On 2 March, a statement from the ferry company informed that

“Moby and its shareholders have received a proposal from the Ad Hoc Group of bondholders that

  1. is incompatible with the applicable laws of the underlying finance documents,
  2. incompatible with existing operational contracts, and
  3. excessively penalising creditors outside the Ad Hoc Group.”

“The desire of the Onorato Group and the shareholders of Moby is to satisfy all of the outstanding creditors and not to prioritise one subset of creditors. The Company is working with its advisers to find legal solutions that protect the interests of all stakeholders”.

Last week, an invitation was formally sent by the Company to all members of the Ad Hoc Group requesting further negotiations with their advisers regarding a potential restructuring solution.

“The Onorato family, always respectful of the needs of its creditors as well as the implementation of its business plan, has repeatedly reiterated the full availability of the Onorato Group and its shareholders and the firm desire to progress the restructuring negotiations,” the statement further explained.

“The group is committed to an open dialogue regarding the future governance (including the creation of nomination and remuneration committee) of the company with the aim of creating added value for all stakeholders and creating a platform for future growth. The company believes the elements for this restructuring are possible.”

Moby also highlighted that “The value of the group’s fleet, based on the latest Unitramp appraisal and valuation, exceeds € 1 billion. If these valuations are confirmed by the broker to be appointed, the restructuring plan can be implemented based solely on the rescheduling of the current debt profile.”

The big question now is: will the banks and the bond holders be patient with Moby or opt for a more aggressive approach as was the file for bankrupt proposed last autumn?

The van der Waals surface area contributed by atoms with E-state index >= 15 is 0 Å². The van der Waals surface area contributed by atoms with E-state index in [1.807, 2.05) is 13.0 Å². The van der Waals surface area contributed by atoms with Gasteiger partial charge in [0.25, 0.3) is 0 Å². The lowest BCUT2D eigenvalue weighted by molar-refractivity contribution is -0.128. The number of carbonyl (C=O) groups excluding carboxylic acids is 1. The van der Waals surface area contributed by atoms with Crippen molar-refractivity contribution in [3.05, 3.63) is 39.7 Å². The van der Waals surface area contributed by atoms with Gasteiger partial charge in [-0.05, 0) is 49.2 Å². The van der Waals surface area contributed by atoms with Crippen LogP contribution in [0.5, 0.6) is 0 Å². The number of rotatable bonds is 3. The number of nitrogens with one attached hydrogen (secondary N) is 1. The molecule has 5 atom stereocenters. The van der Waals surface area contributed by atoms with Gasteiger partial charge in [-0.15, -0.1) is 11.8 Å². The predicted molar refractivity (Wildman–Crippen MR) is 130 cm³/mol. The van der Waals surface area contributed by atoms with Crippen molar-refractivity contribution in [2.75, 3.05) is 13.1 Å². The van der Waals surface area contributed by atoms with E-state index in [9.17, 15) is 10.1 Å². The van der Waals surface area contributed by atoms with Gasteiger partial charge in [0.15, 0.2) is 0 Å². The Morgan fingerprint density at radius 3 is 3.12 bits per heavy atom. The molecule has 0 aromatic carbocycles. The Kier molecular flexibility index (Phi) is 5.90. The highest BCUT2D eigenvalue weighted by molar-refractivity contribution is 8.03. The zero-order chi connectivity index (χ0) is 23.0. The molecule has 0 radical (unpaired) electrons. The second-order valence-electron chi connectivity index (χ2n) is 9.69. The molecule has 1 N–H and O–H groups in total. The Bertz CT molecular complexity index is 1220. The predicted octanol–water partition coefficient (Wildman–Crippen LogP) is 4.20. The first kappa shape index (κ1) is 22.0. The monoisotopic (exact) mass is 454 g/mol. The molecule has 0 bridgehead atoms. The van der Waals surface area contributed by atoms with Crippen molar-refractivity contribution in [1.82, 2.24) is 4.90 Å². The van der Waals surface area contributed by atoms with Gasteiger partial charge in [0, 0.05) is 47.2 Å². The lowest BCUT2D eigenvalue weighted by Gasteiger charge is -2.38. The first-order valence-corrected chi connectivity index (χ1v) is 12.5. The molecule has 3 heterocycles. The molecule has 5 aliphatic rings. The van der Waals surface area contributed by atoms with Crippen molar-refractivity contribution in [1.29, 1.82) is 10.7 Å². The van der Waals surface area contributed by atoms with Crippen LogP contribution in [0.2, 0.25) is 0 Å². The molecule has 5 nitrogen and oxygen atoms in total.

State Aid: Commission Launches In-Depth Investigation into Public Service Delegation Contracts for Maritime Services to Corsica

By | 2020 Newsletter week 10 | No Comments

The European Commission has launched an in-depth investigation to determine whether the public service delegation contracts for maritime services to Corsica awarded in June 2019 are in line with EU State aid rules.

Maritime services between Corsica and mainland France run between three mainland ports (Marseille, Toulon and Nice) and five ports in Corsica (Ajaccio, Bastia, Porto-Vecchio, Propriano and Ile Rousse). The French authorities awarded Corsica Linea three public service delegation contracts for the routes between Marseille and Ajaccio, Bastia and Ile Rousse, for the period from 1 October 2019 to 31 December 2020.

The Commission takes the preliminary view that these three contracts constitute State aid since, at this stage, they do not meet any of the cumulative criteria for excluding State aid set by the European Court of Justice in its judgment in the Altmark case.

Furthermore, the Commission has not yet ruled out that the public service compensation received by Corsica Linea may give it an undue advantage over its competitors, in breach of the EU rules on services of general economic interest (SGEI).